Laser Technology

More power

By Russ Olexa

To gain greater productivity for cutting sheet metal, laser manufacturers are always developing and introducing new resonators. Some reduce cutting time or cut thicker materials while also decreasing or eliminating maintenance, which adds up to lower part cycles and more parts produced.

One constant heard from users is the need for more powerful resonators to cut thicker materials, such as 1.25-in. steel, and to cut thinner materials faster. And the manufacturers have heard their pleas. New resonators offer the high wattage needed to cut thicker materials or have been redesigned to cut thicker materials but with lower wattage.

Therefore, this article is about those new resonators from laser system manufacturing companies that build their own resonators (not just resonator producers) and have introduced new resonators within the last year to year and a half. There are many companies that build laser systems, but only a few of them build their own resonator. Others, such as Finn-Power and Amada for example, buy the resonator from companies that specialize in producing them, like Rofin-Sinar or Fanuc.

The heart of any laser system is the resonator that initiates the beam. Two types are commonly used. One is an Nd:YAG (Nidium Yitrium Aluminum Garnet), where the YAG is a solid crystal, and the other is a gas laser that uses CO2 gas instead of a solid crystal. The CO2 laser is commonly used for metal cutting while the Nd:YAG is used for welding, some cutting and especially for marking, scribing and specialty drilling.

While a solid crystal can be used to create a laser beam for cutting, using CO2 gas creates a wavelength that has the thermal properties needed for metal cutting. Wavelengths produced by other gases or solid-state lasers don’t have the same energy potential.

Thicker material cutting
Demand for thicker material cutting led Prima Laser Systems, Chicopee, Mass., to introduce its CV Series Fast Axial Flow (turbine-style) CO2 laser resonator. The 5-kW system can cut up to 1-in. steel, thick aluminum plate and stainless steel from 0.6 in. to 0.8 in. with faster speeds.

Pieter Schwarzenbach, vice president of laser technology at Prima, says that the CV Series produces high power with exceptional beam quality for difficult material processing. "Its new design stresses simplicity, low operating costs and high reliability, reducing maintenance," he says.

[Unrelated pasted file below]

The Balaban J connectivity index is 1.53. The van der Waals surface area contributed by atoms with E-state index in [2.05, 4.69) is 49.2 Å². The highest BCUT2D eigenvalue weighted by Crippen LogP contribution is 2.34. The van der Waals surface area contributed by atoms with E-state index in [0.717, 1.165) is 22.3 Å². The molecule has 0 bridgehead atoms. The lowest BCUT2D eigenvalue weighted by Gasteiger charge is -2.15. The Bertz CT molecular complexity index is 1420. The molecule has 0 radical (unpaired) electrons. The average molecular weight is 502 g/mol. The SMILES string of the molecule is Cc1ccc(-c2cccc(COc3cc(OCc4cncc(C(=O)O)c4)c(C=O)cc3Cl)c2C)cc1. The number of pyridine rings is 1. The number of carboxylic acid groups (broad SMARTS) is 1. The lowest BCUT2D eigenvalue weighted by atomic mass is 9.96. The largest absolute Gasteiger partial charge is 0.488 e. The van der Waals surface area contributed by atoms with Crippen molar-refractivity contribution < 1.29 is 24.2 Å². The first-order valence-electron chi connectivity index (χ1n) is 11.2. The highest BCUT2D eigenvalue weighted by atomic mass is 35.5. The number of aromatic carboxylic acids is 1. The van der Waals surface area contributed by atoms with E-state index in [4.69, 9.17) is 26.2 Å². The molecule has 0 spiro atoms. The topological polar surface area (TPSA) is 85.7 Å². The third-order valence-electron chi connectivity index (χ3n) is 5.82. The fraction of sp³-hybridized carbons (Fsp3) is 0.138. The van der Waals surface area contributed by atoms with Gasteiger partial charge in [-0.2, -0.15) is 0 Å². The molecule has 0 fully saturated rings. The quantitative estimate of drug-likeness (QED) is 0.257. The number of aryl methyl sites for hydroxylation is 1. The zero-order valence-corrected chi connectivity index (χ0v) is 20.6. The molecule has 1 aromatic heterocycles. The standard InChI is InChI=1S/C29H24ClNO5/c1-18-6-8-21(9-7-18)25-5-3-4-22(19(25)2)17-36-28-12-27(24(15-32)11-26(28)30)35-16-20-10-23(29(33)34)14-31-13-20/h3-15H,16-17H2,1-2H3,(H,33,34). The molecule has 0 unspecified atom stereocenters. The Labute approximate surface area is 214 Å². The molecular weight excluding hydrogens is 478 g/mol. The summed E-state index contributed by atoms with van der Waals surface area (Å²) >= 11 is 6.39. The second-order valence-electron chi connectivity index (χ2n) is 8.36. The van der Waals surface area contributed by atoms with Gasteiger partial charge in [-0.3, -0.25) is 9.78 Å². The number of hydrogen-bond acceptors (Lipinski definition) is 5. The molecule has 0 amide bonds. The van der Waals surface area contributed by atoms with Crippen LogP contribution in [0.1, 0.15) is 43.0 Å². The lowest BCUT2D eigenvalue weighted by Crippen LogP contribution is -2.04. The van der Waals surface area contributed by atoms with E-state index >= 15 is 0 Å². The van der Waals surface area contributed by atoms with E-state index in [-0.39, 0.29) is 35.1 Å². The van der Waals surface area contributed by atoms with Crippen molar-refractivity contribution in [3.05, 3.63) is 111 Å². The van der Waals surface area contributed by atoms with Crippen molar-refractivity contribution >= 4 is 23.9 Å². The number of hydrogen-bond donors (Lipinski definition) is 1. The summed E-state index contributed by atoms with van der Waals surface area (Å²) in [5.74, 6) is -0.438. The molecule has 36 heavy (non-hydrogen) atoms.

Schwarzenbach says that if a company has a two-year-old laser that cuts a significant amount of thick steel, stainless or aluminum, the higher wattage and cutting speeds of the CV Series should be considered as a replacement. With it, he says a company can cut more parts with the same amount of assist gas used with its present resonator, or decrease the amount of assist gas to save costs.

He says that the beam has a high brightness for excellent power density and DC excitation for superior electrical efficiency. It uses a magnetic bearing turbine that eliminates bearing changes, a resonator structure for fast warm-up and temporal and spatial stability and a solid-state power supply for reliability and low-maintenance. It also features a user-friendly PC-based controller with advanced remote diagnostics and a single cabinet design for access to maintenance points.

The resonator features machined aluminum end plates for increased optical stability and a resonator design that offers symmetry and near-zero growth during operation for a more stable beam. Advanced composite elements are used along with a kinematic mounting for increased beam quality and pointing stability.

The oil-less, solid-state power supply features high-voltage components protected from environmental contamination and a fast rise time to cut complex contours without overheating.

New solid-state power
Frank Arteaga, laser product manager at Bystronic Inc., Hauppauge, N.Y., says that the company’s 6-kW RF resonator was the result of an evolutionary process to meet the needs of those wanting more power to cut thicker materials with less maintenance.

"Bystronic’s Bylaser 6-kW RF laser resonator offers a solid-state power supply designed by Bystronic, which replaces the older vacuum-tube type for older DC and RF Bystronic resonators," he says. "The technology offers zero maintenance and improved electrical efficiency. Cost savings are realized by eliminating the replacement of high-voltage or RF-tube components that have a limited life span. Bystronic’s RF technology uses low-frequency RF, (less than 1 Mhz), lowering component cost.